Actor John Cleese has tweeted mocking an apology.

Hank Azaria voiced the controversial character of Apu in The Simpsons for many years.

Azaria apologised during a podcast appearance earlier this week. He has previously been criticised for his role, saying it was harmful to South Asian people and cemented stereotypes.

The problematic nature of the character even led to a documentary being named The Problem with Apu.

Azaria appeared on Dax Shepard’s Armchair Expert podcast. “I was speaking at my son’s school, I was talking to the Indian kids there because I wanted to get their input.”
“A 17-year-old … he’s never even seen The Simpsons but knows what Apu means. It’s practically a slur at this point. All he knows is that this is how his people are thought of and represented to many people in this country. I really do apologise.”
The shopkeeper Apu Nahasapeemapetilon, was phased out of The Simpsons in 2016.

Cleese

Fawlty Towers star John Cleese appeared to mock the apology in a tweet. He also sarcastically apologises for his past roles too.

The actor wrote: “Not wishing to be left behind by Hank Azaria, I would like to apologise on behalf on Monty Python for all the many sketches we did making fun of white English people.”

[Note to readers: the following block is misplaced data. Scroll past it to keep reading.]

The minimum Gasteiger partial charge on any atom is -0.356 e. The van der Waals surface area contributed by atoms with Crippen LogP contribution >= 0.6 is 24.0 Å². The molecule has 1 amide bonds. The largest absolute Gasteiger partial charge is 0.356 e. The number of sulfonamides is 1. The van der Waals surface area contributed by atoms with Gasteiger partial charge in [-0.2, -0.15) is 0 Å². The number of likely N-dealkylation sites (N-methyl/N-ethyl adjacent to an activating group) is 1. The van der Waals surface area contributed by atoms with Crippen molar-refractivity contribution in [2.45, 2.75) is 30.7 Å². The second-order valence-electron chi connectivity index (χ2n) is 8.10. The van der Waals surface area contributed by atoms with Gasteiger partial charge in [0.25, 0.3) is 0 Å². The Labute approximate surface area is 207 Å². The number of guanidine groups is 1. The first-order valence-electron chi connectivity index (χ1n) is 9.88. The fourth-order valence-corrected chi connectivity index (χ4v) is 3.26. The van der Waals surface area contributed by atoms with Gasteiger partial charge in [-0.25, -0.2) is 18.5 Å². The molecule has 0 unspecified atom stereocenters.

Cleese added: “We’re sorry for any distress we may have caused.”

“Political Correctness”

Back in 2020, Cleese insisted that “political correctness” is killing creativity in comedy.

“PC stuff started out as a good idea, which is, ‘Let’s not be mean to people’, and I’m in favour of that despite my age,” he said.

“The main thing is to try to be kind. But that then becomes a sort of indulgence of the most over-sensitive people in your culture, the people who are most easily upset.”

He continued: “I don’t think we should organise a society around the sensibilities of the most easily upset people because then you have a very neurotic society.

“From the point of creativity, if you have to keep thinking which words you can use and which you can’t, then that will stifle creativity. The main thing is to realise that words depend on their context. Very literal-minded people think a word is a word but it isn’t.”

Cleese continued: “PC people simply don’t understand this business about context because they tend to be very literal-minded”

He said: “I would love to debate this with a ‘woke’. The first question I would say is, ‘Can you tell me a woke joke?’ I don’t know what a woke joke would be like other than very, very nice people being kind to each other.”

“It might be heart-warming but it’s not going to be very funny.”

Twitter

Cleese continued on Twitter, sharing replies with more responses, having a dig at political correctness. There are jokes about Yorkshiremen, vegans, and Welsh people.

It doesn’t seem like he’s backing down any time soon.

 

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